BMW S-1000RR Test Ride
Everything you’ve read and heard is true. Germany really has crafted a groundbreaking masterwork in superbike engineering. Sport-riding enthusiasts in the audience will know I am talking about the brand-new BMW S-1000RR, BMW’s first-ever foray into the superbike arena. May I say that Bavarian Motorwerks has not merely dropped a disposable, cookie-cutter, half-hearted hero into that arena, but a full-on fire-breathing dragon of epic, Tolkienian proportions.
The salesman gave me the test-ride rules as we stood next to the running motorcycle, in Beemer green, onlookers gazing in admiration, while we conversed in that slightly-raised, talking-over-a-running-bike tone, “You track-ride a 1098 and a CBR-1000, so you know what you’re doing, but I have to go over the rules. The bike is electronically limited to 8,000 RPMs during the break-in period, so just be aware of that. BMW requires that we only demo in ‘Rain Mode’.”
“150 horsepower,” I interrupted.
“Exactly. You can switch to other modes, but it doesn’t matter. The demo bike is configured to remain in Rain Mode.”
“No problem,” I affirmed.
“About the Quick-Shifter, if you’re gonna try it, don’t let off the throttle between gears. Just stay one the throttle while up-shifting clutchless,” as he made the universally understood wrist motion with his right hand.
He noodled various switches and poked his head closer to the display, “Traction Control on. ABS active. Trip timer reset. That’s about it. Enjoy! Don’t crash it!” [chuckles]
“How many have you guys sold already?”, I inquired pulling my helmet onto my head.
“5 pre-orders right now. Every single person we have let ride it, has bought it.”
“Well, let’s see if I can maintain that trend for ya,” as I slung my leg over.
Accelerating out of the parking lot, I was surprised how much power the bike actually had in Rain Mode. Regardless of what the dealer had told me, I still had to at least try putting it in Race mode. I frantically thumbed the tiny gray “Mode” button with my right thumb and squinted at the dash. I watched as the little arrow cycled up to SPORT mode, then RACE.
- RACE <
I attempted a hard acceleration, but the bike was clearly still in RAIN mode. Keep in mind that even in RAIN mode, the horsepower is equivalent to the most powerful 1,000’s of 6 years ago. There is a forth, even more powerful, mode beyond RACE, called “SLICK”, but you have to flip a switch under the seat to activate it.
I noticed one particular difference immediately, and this was a small difference but it was an indicator of the thoughtful engineering to come, found throughout this machinery. The turn-signal button moved all of a micron in each direction. No huge 1/4-inch push with your thumb was necessary. All it took was a tiny, effortless nudge with your left thumb and *snikt* the blinker was active. The same applied for turning it off.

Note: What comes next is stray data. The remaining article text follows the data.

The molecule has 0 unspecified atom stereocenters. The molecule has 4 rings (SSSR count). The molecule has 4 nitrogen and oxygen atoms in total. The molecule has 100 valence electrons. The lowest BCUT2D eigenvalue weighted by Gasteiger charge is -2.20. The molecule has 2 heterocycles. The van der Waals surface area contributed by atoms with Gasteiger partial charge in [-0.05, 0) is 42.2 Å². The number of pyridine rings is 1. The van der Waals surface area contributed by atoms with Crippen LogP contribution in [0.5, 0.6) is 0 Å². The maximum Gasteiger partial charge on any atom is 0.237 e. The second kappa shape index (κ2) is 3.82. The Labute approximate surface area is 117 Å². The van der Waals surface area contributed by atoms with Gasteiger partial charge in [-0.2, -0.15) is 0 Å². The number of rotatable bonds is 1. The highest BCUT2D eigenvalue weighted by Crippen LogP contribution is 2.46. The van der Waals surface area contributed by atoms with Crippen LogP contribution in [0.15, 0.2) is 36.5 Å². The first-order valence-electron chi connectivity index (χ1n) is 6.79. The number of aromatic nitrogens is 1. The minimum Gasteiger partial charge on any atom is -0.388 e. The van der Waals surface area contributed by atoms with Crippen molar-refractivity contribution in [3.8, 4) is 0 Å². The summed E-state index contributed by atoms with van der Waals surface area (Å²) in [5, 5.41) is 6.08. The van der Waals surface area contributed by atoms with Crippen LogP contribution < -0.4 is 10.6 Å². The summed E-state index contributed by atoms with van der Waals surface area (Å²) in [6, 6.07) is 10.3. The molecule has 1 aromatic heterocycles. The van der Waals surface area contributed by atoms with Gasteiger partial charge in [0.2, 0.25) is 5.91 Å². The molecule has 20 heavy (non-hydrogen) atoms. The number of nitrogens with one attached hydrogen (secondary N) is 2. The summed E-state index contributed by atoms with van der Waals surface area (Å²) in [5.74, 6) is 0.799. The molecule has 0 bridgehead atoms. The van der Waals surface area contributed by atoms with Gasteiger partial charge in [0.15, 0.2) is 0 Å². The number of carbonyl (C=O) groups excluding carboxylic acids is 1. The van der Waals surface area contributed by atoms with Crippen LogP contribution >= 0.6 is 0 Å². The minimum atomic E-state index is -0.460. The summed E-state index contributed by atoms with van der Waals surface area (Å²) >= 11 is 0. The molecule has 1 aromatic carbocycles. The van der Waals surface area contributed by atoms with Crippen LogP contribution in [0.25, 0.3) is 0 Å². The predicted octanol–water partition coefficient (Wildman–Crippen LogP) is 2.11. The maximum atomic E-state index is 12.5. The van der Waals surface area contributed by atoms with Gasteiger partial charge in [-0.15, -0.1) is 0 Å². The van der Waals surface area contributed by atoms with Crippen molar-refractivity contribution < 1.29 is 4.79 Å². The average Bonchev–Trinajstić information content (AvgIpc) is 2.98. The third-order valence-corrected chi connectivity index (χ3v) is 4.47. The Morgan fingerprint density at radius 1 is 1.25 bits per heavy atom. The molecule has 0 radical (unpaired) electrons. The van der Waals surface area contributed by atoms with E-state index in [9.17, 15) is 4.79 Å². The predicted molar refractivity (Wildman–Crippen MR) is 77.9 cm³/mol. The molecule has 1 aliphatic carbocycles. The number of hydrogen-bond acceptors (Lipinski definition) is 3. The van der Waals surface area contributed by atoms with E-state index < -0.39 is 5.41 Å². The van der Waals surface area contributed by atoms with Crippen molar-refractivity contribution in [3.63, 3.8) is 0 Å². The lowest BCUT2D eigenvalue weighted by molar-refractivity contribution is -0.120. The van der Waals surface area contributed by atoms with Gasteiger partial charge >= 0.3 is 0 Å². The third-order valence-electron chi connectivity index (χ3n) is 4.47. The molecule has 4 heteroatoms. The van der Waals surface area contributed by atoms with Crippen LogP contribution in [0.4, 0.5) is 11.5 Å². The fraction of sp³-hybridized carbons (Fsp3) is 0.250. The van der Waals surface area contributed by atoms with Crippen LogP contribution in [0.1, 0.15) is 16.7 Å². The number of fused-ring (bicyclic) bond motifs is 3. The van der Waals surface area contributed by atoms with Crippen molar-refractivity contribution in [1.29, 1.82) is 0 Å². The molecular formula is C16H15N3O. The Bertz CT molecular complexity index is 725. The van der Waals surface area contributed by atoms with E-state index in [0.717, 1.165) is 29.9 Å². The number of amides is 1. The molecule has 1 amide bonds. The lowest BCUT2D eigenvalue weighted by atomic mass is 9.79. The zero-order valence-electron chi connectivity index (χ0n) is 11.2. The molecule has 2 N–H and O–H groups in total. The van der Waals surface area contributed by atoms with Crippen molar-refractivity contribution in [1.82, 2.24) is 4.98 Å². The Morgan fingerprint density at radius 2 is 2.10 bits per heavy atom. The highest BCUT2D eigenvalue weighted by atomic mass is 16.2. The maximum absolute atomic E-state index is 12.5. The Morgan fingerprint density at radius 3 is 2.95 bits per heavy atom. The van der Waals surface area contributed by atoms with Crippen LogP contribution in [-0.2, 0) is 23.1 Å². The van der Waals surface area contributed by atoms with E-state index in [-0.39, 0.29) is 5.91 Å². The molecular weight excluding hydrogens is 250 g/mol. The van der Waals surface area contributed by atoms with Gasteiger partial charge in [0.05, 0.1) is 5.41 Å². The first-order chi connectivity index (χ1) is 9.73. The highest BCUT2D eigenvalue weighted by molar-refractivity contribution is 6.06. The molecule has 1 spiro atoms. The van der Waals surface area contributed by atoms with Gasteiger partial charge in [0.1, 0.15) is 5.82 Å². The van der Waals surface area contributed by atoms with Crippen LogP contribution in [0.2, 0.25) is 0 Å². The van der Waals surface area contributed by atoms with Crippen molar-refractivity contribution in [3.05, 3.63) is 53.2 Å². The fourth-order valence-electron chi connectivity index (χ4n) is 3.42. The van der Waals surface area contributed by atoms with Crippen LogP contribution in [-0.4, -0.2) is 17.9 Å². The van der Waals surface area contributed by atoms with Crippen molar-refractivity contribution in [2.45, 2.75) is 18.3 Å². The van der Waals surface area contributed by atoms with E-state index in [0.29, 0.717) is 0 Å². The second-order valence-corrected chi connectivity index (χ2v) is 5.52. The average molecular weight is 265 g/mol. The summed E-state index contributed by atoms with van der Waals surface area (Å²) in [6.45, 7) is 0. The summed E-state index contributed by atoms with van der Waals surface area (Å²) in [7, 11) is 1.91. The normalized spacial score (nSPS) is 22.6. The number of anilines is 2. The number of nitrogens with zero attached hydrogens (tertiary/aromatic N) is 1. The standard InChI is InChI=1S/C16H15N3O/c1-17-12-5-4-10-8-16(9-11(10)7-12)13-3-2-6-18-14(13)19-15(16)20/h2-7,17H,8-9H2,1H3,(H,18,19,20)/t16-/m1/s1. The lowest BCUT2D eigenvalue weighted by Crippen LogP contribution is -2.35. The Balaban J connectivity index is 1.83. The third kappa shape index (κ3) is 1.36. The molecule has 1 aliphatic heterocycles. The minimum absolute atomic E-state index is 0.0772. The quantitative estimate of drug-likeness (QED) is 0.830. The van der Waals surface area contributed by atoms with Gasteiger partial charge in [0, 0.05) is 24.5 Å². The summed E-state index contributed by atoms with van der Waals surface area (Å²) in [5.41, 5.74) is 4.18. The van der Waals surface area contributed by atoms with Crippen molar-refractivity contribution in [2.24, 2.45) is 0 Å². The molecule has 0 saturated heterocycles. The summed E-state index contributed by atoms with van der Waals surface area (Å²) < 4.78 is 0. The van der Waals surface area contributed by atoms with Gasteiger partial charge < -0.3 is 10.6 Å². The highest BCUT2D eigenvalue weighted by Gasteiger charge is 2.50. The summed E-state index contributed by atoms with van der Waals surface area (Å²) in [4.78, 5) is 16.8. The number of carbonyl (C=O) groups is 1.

I stopped at a red light with some fast, smooth road ahead and thought it the perfect time to try some full-throttle, clutchless upshifts. The light greened and I was off. I snapped through several gears, in the tuck, hitting 8,000 each time. I even felt the temporary “break-in” limiter kick in on a gear or two. I could not believe the smoothness and speed at which this motorcycle changed gears. I realized I was actually being too hard on the shifter with my left foot, being used to my Ducati’s fine but noticeably less effortless gearbox. I made a mental note to shift more easily.
I arrived at another light, made a right onto a buttery county road, and really gave it the goose. This time, clucthless upshifts were executed by merely thinking. I identified the bike’s gorgeous and distinct engine sound as Mozart’s Symphony No. 25 in G Minor. Strudel to my ears, as I tucked it cleanly around a beautiful left-hand sweeper at 80 MPH, leaning off, knee out. I rolled on smoothly but assertively and absolutely launched myself out of the corner. 90, 100, 110, 120… as fast as you can say it. Various expletives of wonderment came to mind as my spine shivered and goosebumps appeared on my skin. Rapidly approaching a line of cars doing 50, I had a chance to feel the race-class brakes. I one-fingered the lever and zzzzzzzzzzZZZZZZ the sintered brake pads made their sound, the nose gently dove, and the bike decelerated with all the stability and rapidity of a world-class superbike. As I railed it down through the gears, habitually blipping the throttle each time, I noticed a certain smoothing of my downshifting. Ah, I remembered… the slipper clutch (or “back-torque-limiting” to be precise). It was time to put that to the test. I found a clean spot to pass and snapped it effortlessly down two gears and whacked it to the wood. The front-wheel skimmed the Tarmac as the bike had me past a line of 5 cars in seconds. Rounding a right-hand sweeper, a red light rapidly approached. Slowing from 125 again, I intentionally downshifted sloppily, not blipping the throttle at all. The Beemer absorbed my ham-fisted shifts with all the efficiency of Deutschland.